The Human Library Bangalore

Radhika Mohta
4 min readDec 17, 2018

Disclaimer: Not for the weakhearted. Caution advised. This is more like my Brandon Stanton moment (Humans of New York, if you are following)

It was a laidback Sunday afternoon when I walked into an event organised by The Human Library Bangalore. Just like a library, I was a reader here. The books, however, were real human beings. They ranged from substance abuse to sexual abuse. I selected two books — one on dictatorship and the other on polyamory. For a period of 45 minutes, I could join a table with five other readers, one volunteer and our book. He/ she would put forth their story and our questions were welcomed during or after they shared their story. Being open to a world of possibilities was the key here, but then when is it not?!!

Before the event formally kicked in, I interacted with another book who was going to discuss alopecia on another table. Alopecia is basically a health condition that involves sudden hair loss. So this lady was totally bald. I opened up to her about how my bald look was received among people when I went to Tirupati temple for two consecutive years and went bald for the heck of it (no mannat/ offerings involved). We had a good laugh over how some of my UberPool riders would maintain a distance while seating coz you never know who’s going through chemo! (they didn’t know cancer wasn’t contagious anyway)

In order to maintain the privacy of my books, I’ll refrain from giving specifics and give you a broad picture instead.

My first book was an African male, in his late twenties, who has been living in the city for the last four months to seek medical treatment for his ailing mother. He did his schooling in Saudi Arabia since his dad has been working there for the last three decades. However, he returned to his home country for his college. That’s where the trouble started. He secured an engineering degree and applied for government jobs. It was only two years later that he figured he’d never get one since one of his uncles had once protested against the ruling party. That led to blacklisting his entire clan from ever securing a government job.

He started his own company to work on electrical maintenance. Seven months into it and the income tax department officials showed up at his door to demand $7,000 in taxes. It was a figure the came out of the imagination of the officials, with absolutely no reason to suggest how they arrived at that figure. He refused and tried to reason with them. The next day, he was arrested by the police, beaten up in custody and finally rescued by his friend after settling for a bribe.

His youngest brother can never return to his nation since he protested against the student union which is powered by the ruling party. His friend’s brother has been missing for over a decade ever since he raised an alarm against the mismatch in oil production and export figures in a government -operated unit. Peaceful protests are not an option anymore since the ruling party is bound to plant a few miscreants who’ll burn placards and effigies, turn the protest violent and get everyone behind the bars or be shot down immediately. Each of the neighbourhoods has a ghost house which has no windows or tinted ones, nobody is ever seen walk in or step out, yet you can hear screams of people as they are tortured here. They are considered to be more effective than prisons to spread fear among the masses.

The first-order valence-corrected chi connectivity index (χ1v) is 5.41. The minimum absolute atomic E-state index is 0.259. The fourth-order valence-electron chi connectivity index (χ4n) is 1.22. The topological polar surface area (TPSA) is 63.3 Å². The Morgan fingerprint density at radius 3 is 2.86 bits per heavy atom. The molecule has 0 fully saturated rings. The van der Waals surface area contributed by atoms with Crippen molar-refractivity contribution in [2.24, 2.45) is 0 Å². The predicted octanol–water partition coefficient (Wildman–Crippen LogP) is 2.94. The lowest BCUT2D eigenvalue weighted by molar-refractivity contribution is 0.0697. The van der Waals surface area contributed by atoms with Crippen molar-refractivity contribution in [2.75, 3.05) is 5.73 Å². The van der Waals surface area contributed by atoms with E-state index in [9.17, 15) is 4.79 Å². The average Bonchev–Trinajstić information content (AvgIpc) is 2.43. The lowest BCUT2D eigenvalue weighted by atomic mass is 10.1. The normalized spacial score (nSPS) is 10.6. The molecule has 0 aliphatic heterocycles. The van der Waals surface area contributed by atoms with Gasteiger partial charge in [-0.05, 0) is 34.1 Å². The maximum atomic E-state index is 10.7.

All online activities are under surveillance. People from his land are considered to be terrorists, so a majority of websites do not allow them to create an account for taking up remote work. An entire generation of people is growing up to become hopeless as they sign up to be a part of the ruling party. Coz if they don’t then being neutral is considered as being against the government. Everyone and everything is highly taxed to cover up for the national deficit. In terms of economic activities, people can mine gold anywhere and as much as they like, but it can only be sold to the government (at obvious dirt cheap prices).

He doesn’t want to seek asylum and escape his own homeland. He wants to help improve the lives of people around him too. He is devoid of resources but filled with hope. Those 45 minutes of my life on that table left me feeling grateful that we live in a democratic India (let’s not debate it against this backdrop).

My next book was someone who practised polyamory. He was a devout Muslim from Kerala who practised Islam until he was 18. Growing up, he turned agnostic. Social media site, Facebook triggered him to think about Relationships in a new light — in an open relationship, to be precise. He talked about challenges ranging from jealousy to insecurities and provided all of us with a different viewpoint on how people live and maintain relationships.

As the event came to a close, I felt richer listening to real life experiences and stories of people who are different than I am and have lived lives differently than I have. Yet we are all the same — humans with blood running in our veins, emotions showing on our faces and feelings that rule our hearts.

P.S. If you are in Bangalore, please drop me a line about interesting events that allow you to have a conversation.



Radhika Mohta

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